One of the ways this corruption is evident is in systemic malinvestment. It works like this: China doesn't really have a free market system; it has a state run economy like any other socialist state. There is some freedom around the edges, but the monsters are the so called "state owned enterprises", typically run by local or provincial "big wigs", almost the equivalent of war lords. Think of these SOEs as engines of corruption, shoveling money from the government to cronies who do whatever they want with it (did I say it was like our system, only worse?) China has "ghost cities" that have never been occupied, bridges to nowhere, bridges and other projects that are abandoned after an aborted start and more.
Case in point is the city of Caofeidian, the "world's first fully realized eco-city", in a Guardian article from July of '14. Roughly 120 miles southeast of Beijing, Caofeidian was built on land reclaimed from the sea by dredging sea bottom and piling it up (the term "dredge and fill" is an obscenity in South Florida, BTW).
‘As precious as gold ...’ That was how then-president Hu Jintao described Caofeidian during his visit in 2006. It was pledged to be ‘the world’s first fully realised eco-city’ – yet 10 years and almost $100bn later, only a few thousand inhabitants have moved to this land reclaimed from the sea ...One million residents were once supposed to live there. It is a ghost town today, sporting only a few thousand inhabitants. Practically no-one has ever stayed in the city, and the buildings are already deteriorating. In fact, many of the buildings have been left half-finished, as credit eventually ran out.
The first city to get a lot of press as a ghost was Ordos, in Inner Mongolia. Ordos was built as a copy of... well, Ordos, a Mongolian city that became wealthy as a center for coal production. A BBC article from 2012 begins:
A huge statue of the mighty warrior Genghis Khan presides over Genghis Khan Plaza in Ordos New Town. The square is vast, fading into the snowy mist on a recent Sunday morning.But it's not just cities, it's all sorts of infrastructure. Consider the Qingdao Haiwan Bridge, shown here in white in the middle of the water.
Genghis Khan Plaza is flanked by huge and imposing buildings.
Two giant horses from the steppes rise on their hind legs in the centre of the Plaza, statues which dwarf the great Khan himself.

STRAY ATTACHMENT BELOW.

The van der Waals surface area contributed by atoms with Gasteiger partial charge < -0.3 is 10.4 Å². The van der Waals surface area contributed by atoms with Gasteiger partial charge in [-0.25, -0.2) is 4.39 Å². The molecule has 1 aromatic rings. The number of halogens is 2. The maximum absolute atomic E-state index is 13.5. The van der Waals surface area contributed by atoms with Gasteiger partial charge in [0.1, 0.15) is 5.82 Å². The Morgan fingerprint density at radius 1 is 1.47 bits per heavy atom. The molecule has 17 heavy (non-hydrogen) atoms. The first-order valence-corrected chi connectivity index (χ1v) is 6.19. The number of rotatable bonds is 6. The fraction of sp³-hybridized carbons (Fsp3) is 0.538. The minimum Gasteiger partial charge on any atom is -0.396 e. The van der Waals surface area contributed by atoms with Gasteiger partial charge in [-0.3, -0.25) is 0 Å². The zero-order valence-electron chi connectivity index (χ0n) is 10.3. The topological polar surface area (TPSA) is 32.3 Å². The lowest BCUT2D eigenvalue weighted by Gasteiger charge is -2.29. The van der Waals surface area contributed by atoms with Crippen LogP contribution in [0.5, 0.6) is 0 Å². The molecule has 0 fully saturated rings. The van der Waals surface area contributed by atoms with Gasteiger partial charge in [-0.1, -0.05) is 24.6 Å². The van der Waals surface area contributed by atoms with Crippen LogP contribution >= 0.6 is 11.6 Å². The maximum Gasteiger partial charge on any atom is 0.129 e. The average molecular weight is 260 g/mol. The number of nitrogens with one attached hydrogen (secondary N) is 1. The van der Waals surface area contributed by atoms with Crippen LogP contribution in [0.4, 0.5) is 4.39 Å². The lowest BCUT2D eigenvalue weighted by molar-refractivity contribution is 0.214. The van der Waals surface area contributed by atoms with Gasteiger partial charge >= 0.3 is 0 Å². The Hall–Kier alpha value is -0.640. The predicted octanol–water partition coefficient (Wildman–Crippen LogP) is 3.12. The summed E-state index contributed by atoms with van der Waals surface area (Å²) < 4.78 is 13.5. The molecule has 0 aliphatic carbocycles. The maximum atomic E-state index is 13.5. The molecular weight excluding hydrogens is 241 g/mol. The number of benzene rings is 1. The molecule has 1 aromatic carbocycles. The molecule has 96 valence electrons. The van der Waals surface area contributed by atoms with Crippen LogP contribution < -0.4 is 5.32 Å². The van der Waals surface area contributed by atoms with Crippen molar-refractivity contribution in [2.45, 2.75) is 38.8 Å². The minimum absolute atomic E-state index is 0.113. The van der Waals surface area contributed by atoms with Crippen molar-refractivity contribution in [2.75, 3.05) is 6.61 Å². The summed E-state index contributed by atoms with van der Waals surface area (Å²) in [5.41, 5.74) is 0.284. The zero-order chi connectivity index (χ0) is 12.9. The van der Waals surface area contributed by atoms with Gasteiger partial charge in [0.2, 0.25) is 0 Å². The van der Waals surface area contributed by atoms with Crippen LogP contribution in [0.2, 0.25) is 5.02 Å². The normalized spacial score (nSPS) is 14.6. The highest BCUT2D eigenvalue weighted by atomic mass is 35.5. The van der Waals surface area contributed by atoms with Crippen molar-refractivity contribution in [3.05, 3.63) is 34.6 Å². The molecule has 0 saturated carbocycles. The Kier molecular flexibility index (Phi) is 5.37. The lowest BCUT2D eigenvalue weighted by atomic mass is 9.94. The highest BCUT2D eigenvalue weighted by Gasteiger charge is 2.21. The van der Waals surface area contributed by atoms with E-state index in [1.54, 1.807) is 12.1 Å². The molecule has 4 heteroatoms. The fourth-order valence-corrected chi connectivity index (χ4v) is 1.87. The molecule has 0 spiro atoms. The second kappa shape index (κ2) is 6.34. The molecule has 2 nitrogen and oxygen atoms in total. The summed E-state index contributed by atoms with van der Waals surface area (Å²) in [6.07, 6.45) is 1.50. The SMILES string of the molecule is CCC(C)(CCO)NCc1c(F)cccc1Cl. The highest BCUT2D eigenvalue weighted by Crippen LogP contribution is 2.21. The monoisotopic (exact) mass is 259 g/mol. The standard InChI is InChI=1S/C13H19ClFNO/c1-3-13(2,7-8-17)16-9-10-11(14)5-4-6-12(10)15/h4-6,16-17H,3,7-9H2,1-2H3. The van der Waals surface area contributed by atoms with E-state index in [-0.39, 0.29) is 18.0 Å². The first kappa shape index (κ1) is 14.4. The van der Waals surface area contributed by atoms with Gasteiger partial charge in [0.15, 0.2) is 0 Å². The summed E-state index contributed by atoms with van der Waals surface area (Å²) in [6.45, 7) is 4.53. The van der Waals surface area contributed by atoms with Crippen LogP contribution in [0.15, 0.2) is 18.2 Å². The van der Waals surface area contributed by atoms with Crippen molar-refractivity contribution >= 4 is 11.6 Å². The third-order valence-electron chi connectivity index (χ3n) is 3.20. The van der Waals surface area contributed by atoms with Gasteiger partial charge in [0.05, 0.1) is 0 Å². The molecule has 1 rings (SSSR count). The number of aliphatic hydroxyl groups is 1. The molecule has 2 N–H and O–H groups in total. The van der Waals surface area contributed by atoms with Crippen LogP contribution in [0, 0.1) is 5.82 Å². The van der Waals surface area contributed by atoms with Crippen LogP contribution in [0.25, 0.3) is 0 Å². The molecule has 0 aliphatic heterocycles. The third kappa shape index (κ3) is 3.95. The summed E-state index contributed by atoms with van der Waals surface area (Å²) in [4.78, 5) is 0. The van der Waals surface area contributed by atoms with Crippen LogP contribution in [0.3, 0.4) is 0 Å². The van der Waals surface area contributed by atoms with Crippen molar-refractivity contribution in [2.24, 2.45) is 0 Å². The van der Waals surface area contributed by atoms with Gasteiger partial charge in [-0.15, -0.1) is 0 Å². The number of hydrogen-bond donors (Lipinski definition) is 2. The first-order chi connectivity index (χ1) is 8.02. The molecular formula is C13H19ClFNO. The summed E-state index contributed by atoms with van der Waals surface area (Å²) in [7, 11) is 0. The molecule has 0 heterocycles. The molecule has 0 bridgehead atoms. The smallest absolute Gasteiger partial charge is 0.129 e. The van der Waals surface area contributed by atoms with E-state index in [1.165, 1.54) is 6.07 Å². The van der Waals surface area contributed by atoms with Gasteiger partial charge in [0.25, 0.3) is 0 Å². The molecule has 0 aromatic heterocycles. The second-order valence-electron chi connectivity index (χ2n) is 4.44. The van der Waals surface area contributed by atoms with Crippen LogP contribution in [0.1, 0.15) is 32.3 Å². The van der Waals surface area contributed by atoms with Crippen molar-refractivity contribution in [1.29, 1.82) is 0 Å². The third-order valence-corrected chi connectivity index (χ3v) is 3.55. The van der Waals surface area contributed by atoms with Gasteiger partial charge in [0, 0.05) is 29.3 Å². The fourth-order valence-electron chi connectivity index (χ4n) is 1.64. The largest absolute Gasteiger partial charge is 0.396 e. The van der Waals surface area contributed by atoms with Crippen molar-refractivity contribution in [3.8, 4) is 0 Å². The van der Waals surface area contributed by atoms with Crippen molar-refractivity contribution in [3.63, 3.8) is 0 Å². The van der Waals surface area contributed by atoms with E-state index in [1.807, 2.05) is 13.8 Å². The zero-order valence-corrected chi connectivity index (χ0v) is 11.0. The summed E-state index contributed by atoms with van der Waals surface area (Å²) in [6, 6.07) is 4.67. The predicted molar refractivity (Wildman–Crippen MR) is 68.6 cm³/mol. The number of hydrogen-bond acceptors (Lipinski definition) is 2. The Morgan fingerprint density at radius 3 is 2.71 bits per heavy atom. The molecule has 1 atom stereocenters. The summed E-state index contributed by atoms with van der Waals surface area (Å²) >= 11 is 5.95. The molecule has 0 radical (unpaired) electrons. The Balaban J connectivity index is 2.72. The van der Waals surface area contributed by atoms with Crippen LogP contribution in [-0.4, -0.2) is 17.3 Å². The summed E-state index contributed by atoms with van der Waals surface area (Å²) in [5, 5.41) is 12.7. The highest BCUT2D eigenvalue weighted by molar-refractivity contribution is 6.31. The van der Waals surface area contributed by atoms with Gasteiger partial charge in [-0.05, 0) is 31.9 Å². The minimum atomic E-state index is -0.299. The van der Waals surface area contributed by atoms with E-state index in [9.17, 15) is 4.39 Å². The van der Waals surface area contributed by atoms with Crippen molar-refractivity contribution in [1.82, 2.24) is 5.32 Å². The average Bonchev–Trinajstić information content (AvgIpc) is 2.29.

Only one element is missing from this vast ensemble - people.
There are only two or three of us in this immense townscape. Because this is Ordos, a place that has been called the largest ghost town in China.
This recently completed bridge (the white line across the middle of the bay in the image above) holds the world record for the longest bridge over water.The bridge saves approximately 20 minutes drive time to go from one industrial side to other. Is 20 minutes times the number of commuters really worth $8.7 billion? How much traffic does this represent? Consider, instead, building a bridge where the red line is at the mouth of that bay. It wouldn't be able to claim the title of "longest bridge over water in the world", but it would have cut drive time between the population centers as well.
Spanning 42 kilometers, it’s long enough to cross the English Channel.
Built at a cost of 56 billion yuan ($8.7 billion), the bridge crosses Jiaozhou Bay and connects the main urban area of Qingdao city with the Huangdao District.
There's bad investment all over China: bridges, cities and more. Estimates run into the trillions of dollars.
You've heard for some time that the China's yuan is being manipulated to make it look better than it really is. They made a mistake, though, in pegging it to the dollar. Since the dollar has been doing well for the last year or so (due to my "least disgusting girl at the dance" theory) causing the dollar to rise against other currencies. This makes Chinese exports more expensive compared to those from places like Vietnam, Myanmar, Taiwan or Thailand. Financial writer Tom Dyson of the Palm Beach Letter observes:
That’s why we’ve seen China’s gross domestic product (GDP) decrease every consecutive year since 2007. And it’s now growing at its slowest pace in 25 years. China’s GDP is expected to contract even further next year.He also cautions that we're not going to see China default or go bankrupt, but it is going to take years to go through this bad debt. The days of the (so-called) 7% per year growth in China are over. In my opinion, they're going to look at years of zero to negative growth. That will ripple around the world, and will affect the US economy, too. He presents a list of Exchange Traded Funds that center on China that should be avoided. If you accept his analysis (RTWT).
The billions of dollars in lost export revenue are now no longer available to service bad debts.
The lost revenue was the cash flow that kept the show going. Without it, those who have partaken in this grand scheme will have their legs swept out from under them.
Caofeidian. A six-lane road span bridge was abandoned after 10 support pylons had been erected.